For those endeavoring to penetrate the maze of politics  and special interests  involved in the complicated process of immigration reform  legislation, The Times of India  offers some intriguing news. "From corporate America to Indian techies to Indian-Americans with family ties to their native land—all are lobbying hard to influence changes in the proposed immigration law that has started moving through the US legislative labyrinthine. Concerned that some 'aggressively protectionist' provisions in the bipartisan legislation proposed by the so-called Senate Gang of Eight would adversely affect US-India trade ties, a leading association of over 300 US firms doing business with India [the U.S.-India Business Council ] is engaging a lobbying firm as it once did to push the landmark India-US nuclear deal," the paper reports.
In addition, "Concerned about the potential to apply new rules in a discriminatory manner against Indian companies, the National Association of Software and Services Companies (Nasscom) too is planning to engage a lobbying firm to make its case on the Capitol Hill, the seat of the US Congress," the article adds.
Most people in industry are pleased with the bill's skilled-worker provisions, believing that they'll be good for business. These organizations, though, are concerned about provisions that would penalize offshore-outsourcing companies, which, according to Computerworld , are the largest users of H-1B visas.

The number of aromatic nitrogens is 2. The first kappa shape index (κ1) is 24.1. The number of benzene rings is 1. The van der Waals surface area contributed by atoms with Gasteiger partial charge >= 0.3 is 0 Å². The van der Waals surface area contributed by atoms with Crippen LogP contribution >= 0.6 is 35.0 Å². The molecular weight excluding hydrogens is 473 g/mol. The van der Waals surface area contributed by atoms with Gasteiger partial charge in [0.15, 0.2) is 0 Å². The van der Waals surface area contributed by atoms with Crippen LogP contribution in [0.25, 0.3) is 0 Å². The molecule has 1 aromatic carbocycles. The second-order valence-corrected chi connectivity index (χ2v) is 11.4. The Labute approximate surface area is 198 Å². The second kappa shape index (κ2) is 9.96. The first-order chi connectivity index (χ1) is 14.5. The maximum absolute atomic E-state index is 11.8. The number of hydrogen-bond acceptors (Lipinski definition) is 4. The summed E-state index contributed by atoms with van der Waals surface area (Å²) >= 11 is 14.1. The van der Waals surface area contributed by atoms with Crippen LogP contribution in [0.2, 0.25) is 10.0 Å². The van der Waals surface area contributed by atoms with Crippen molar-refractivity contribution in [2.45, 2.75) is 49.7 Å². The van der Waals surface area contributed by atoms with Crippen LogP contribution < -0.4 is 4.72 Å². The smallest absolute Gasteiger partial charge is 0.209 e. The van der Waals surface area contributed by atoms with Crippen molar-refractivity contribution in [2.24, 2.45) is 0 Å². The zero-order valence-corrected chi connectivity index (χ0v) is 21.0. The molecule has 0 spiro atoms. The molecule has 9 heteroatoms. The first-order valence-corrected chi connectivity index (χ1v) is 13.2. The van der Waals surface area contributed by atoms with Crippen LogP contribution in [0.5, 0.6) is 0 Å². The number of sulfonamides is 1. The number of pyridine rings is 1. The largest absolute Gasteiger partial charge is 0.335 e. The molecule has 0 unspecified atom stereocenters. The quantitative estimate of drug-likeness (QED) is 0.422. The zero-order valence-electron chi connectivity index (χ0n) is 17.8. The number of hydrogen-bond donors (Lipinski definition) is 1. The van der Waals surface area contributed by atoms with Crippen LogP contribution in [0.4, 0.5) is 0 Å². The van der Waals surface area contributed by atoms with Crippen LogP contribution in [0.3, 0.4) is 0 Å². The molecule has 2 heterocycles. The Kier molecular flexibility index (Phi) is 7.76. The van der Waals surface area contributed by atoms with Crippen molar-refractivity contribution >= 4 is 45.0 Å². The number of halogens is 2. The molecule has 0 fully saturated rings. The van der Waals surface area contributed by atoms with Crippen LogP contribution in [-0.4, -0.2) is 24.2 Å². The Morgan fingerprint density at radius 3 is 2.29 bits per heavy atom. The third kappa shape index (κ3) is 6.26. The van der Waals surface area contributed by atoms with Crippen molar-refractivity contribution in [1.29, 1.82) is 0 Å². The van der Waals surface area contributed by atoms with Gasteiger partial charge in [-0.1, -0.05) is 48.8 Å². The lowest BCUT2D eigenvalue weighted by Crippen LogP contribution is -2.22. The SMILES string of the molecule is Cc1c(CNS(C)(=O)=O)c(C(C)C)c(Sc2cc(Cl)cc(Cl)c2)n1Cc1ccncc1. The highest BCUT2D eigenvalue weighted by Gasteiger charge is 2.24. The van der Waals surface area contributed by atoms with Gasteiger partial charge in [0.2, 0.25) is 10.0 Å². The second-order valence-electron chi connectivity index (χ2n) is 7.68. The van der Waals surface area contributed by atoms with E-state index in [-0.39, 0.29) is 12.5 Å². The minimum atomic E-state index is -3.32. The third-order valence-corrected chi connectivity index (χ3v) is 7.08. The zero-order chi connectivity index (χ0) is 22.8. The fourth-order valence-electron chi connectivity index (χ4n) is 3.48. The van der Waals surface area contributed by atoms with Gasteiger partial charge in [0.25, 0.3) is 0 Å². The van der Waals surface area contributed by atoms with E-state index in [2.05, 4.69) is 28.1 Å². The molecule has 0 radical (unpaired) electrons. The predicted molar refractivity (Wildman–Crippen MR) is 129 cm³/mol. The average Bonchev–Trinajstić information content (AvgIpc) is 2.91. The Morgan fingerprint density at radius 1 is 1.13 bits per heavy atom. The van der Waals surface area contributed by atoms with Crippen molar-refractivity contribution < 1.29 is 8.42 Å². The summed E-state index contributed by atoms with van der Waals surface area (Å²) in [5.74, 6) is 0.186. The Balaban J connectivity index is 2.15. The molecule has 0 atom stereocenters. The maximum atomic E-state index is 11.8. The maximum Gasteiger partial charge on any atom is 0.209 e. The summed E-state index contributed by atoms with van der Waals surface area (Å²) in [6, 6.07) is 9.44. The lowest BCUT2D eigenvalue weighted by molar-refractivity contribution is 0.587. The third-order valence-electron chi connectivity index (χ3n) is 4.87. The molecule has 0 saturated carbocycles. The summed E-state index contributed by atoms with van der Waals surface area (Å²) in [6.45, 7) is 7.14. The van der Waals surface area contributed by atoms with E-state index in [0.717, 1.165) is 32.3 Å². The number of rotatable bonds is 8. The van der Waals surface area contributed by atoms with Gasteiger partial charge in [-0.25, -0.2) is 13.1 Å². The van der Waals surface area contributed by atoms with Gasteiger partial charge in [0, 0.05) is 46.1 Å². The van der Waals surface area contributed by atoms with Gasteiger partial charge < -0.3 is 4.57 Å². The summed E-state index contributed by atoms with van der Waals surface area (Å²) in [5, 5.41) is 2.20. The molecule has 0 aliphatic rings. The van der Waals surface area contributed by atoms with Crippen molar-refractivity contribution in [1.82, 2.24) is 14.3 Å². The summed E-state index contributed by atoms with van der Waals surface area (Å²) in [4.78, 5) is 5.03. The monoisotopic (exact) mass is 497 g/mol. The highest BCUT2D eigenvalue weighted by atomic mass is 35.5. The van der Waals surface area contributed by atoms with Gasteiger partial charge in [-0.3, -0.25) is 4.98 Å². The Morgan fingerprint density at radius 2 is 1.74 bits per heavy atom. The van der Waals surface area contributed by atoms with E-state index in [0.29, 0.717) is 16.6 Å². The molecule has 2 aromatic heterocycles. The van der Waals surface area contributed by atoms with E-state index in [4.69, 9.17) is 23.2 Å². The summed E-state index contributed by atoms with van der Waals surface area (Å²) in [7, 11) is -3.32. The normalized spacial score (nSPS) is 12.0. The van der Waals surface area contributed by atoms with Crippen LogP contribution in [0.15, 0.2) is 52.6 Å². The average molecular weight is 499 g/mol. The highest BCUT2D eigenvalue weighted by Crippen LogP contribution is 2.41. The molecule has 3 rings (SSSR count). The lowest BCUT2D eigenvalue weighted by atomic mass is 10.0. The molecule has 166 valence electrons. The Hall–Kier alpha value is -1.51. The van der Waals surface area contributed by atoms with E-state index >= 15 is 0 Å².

Just about every interest—every constituency—seems to have a voice in the debate over the new immigration bill, except one: As this correspondent reported in an article that appeared elsewhere , the voices of early-career scientists don't seem to be reaching the ears of elected representatives. That piece recounts a visit to the office of Senator Barbara Mikulski (D–MD) of two STEM (science, technology, engineering, and mathematics) workers. The proposed legislation, they said, would worsen their situation. That's not the argument, the staffers said, that the senator "normally encounters on this issue," adding that STEM-workers' views "would have more impact" if they "represented a large, organized group."
Those two STEM-workers’ views are, of course, typical of a sizable group—some 90,000 postdocs, a quarter million Ph.D. students, countless un- and underemployed scientists—but it is not well-organized and it doesn't exert much influence, even within the scientific community. It would be good if they, too, had lobbyist.